"Tell me how you came to be in Lyon, France." I said.
His gaze drifted from the glint of sunlight on the waves to meet my quiet countenance.
Looking into his eyes is like staring into the deepest blue part of the sky, and trying to see the place where the light fades into dark space... knowing that beyond what you can see lies a vast place, boundless and completely incomprehensible... filled with beauty and wonder.
His voice was soft and solemn. "I was in Nyeri, Kenya. I was visiting the children at Tumaini, most of them are orphans whose families have perished from AIDS. Some of the most beautiful blossoms in my mane are from these children. One night, after we had run and laughed and played all day, rest had finally overtaken us... tired and happy. As the stars passed over head, sparkling in silence, something else passed. The shadow of an elusive hunter caught only by the moonlight. I don't know how he captured me, I only know that when I awoke I was laying in a small cage in the dark and enclosed back of a truck... headed west... away from the horizon of Nyeri.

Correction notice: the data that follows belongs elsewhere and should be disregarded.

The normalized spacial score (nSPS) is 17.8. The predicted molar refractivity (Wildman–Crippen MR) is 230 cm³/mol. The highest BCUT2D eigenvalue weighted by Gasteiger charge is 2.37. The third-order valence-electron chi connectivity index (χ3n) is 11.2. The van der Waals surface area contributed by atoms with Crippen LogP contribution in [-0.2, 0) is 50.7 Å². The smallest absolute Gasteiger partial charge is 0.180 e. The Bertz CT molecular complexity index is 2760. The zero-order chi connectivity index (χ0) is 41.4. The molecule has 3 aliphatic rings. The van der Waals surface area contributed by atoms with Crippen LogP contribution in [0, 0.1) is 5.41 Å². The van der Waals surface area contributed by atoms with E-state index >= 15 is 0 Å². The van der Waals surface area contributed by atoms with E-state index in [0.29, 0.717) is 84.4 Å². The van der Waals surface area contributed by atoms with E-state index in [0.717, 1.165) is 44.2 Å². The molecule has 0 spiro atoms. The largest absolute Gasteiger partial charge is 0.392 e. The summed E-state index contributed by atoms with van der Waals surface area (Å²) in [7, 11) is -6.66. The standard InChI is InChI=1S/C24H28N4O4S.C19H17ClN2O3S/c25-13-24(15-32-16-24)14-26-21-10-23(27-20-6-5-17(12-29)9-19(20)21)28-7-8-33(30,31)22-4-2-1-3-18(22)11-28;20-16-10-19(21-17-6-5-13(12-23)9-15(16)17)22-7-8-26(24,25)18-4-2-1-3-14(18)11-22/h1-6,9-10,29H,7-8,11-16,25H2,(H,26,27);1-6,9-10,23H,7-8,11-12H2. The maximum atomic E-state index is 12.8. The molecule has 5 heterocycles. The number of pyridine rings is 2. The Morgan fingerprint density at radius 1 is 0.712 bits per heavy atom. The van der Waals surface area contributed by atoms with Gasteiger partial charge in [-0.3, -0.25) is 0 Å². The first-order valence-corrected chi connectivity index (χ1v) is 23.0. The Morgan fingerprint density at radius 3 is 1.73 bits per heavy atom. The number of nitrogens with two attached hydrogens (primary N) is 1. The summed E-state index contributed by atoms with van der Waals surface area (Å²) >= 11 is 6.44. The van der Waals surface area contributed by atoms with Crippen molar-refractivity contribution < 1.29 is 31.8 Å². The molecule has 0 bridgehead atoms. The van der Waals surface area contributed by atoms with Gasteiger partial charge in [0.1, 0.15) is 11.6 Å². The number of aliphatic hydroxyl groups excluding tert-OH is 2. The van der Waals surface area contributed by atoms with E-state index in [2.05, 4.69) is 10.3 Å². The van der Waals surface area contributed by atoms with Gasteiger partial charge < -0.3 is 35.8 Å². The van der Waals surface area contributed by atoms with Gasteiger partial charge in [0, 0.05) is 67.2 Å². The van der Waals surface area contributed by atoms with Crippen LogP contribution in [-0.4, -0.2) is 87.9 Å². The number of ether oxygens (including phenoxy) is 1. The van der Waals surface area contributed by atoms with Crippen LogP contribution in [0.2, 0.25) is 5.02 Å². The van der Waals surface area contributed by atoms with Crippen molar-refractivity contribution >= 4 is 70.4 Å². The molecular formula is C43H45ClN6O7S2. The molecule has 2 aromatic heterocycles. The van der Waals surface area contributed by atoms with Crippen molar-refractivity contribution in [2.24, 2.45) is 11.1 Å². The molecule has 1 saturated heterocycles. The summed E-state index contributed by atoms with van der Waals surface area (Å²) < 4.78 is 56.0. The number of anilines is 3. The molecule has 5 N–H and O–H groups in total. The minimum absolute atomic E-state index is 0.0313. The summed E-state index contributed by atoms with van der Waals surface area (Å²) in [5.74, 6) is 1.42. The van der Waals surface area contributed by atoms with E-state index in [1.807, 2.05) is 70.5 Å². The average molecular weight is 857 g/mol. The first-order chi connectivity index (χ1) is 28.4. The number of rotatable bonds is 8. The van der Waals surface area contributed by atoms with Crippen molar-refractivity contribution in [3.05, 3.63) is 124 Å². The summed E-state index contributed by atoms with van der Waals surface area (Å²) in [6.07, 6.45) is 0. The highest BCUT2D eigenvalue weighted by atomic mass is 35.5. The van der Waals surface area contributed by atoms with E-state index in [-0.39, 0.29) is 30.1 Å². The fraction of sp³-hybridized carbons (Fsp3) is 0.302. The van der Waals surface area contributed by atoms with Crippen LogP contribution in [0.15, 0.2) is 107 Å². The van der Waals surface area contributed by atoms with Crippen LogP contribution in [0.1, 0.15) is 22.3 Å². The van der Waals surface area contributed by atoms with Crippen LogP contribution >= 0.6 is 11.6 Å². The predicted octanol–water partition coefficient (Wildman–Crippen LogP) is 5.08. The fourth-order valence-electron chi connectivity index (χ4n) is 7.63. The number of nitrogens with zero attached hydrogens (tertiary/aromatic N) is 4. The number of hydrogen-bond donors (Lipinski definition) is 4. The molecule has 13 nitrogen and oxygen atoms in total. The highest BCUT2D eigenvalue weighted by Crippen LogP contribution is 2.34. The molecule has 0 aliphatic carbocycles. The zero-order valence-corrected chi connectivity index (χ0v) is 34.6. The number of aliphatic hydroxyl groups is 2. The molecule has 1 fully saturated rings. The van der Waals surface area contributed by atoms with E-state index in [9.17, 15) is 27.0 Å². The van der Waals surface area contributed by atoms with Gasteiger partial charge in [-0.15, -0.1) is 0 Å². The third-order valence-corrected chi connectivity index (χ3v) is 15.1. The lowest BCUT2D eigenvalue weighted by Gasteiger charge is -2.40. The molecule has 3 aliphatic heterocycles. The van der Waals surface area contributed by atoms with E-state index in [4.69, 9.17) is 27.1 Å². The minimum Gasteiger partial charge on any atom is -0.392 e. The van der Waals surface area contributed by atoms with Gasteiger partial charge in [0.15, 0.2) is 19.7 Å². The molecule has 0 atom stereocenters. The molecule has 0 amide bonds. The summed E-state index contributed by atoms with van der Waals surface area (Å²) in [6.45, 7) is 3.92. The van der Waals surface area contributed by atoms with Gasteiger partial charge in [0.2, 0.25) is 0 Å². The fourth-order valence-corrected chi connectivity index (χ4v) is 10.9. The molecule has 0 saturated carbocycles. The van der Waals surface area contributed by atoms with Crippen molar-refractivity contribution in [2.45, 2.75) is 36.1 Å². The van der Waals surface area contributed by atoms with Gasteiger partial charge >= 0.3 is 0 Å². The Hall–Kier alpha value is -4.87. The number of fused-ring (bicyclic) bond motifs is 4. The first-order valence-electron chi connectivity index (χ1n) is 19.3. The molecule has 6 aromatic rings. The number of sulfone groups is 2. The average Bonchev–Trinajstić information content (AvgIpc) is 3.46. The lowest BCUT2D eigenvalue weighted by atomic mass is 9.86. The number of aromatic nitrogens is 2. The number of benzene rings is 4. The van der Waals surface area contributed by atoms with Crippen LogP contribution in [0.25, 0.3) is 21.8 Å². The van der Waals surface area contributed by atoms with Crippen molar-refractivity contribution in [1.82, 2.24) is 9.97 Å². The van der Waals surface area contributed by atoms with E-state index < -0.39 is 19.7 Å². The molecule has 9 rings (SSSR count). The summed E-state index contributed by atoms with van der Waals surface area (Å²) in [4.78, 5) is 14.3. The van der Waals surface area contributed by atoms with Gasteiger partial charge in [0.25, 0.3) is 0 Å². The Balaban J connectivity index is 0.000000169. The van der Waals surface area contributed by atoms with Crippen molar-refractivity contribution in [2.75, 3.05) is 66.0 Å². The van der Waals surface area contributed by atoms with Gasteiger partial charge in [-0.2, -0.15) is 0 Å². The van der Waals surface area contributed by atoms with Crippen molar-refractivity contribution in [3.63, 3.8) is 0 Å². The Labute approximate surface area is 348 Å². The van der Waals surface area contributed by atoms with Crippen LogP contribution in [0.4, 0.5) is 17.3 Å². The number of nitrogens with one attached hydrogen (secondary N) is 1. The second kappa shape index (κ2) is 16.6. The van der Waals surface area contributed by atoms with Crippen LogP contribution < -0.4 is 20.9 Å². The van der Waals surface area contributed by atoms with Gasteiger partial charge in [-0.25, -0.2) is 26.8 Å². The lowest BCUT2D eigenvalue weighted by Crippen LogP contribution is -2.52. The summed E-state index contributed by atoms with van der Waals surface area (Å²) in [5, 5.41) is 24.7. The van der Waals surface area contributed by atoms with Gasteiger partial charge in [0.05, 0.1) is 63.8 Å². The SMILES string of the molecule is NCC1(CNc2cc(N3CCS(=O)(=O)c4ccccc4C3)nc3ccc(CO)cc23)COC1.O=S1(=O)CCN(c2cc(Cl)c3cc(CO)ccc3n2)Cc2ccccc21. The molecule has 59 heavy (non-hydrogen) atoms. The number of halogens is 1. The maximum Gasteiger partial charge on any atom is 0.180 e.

I tried to move, to stand in the cage, but it was so small that I could not get up; there was only enough room for me to lay on my side. I assume this was so I could not crouch to pounce, it put me at quite a disadvantage. I could see the sky out of the back of the truck, but that was all. I watched that patch of sky for what seemed like hours, trying to determine my direction and probable distance. Africa can be a dangerous place, knowing where I was would help me in escaping.
As it turned out, when the truck stopped, I knew immediately where I was by the smell of the air. A tarp was thrown over the cage to block light and view, but the scent of the air by Victoria Lake is unmistakable. I was about 160 miles west of Nyeri. I heard voices speaking in hushed tones... there was an exchange of some valuable item, and the hunter gave me over to the chief of the Kilmuseri tribe. As soon as the cage was opened, both my left front and left rear legs were clapped in irons and I was chained to a huge tree. The members of the tribe would not come near me... they stared with wide eyes from behind surrounding trees.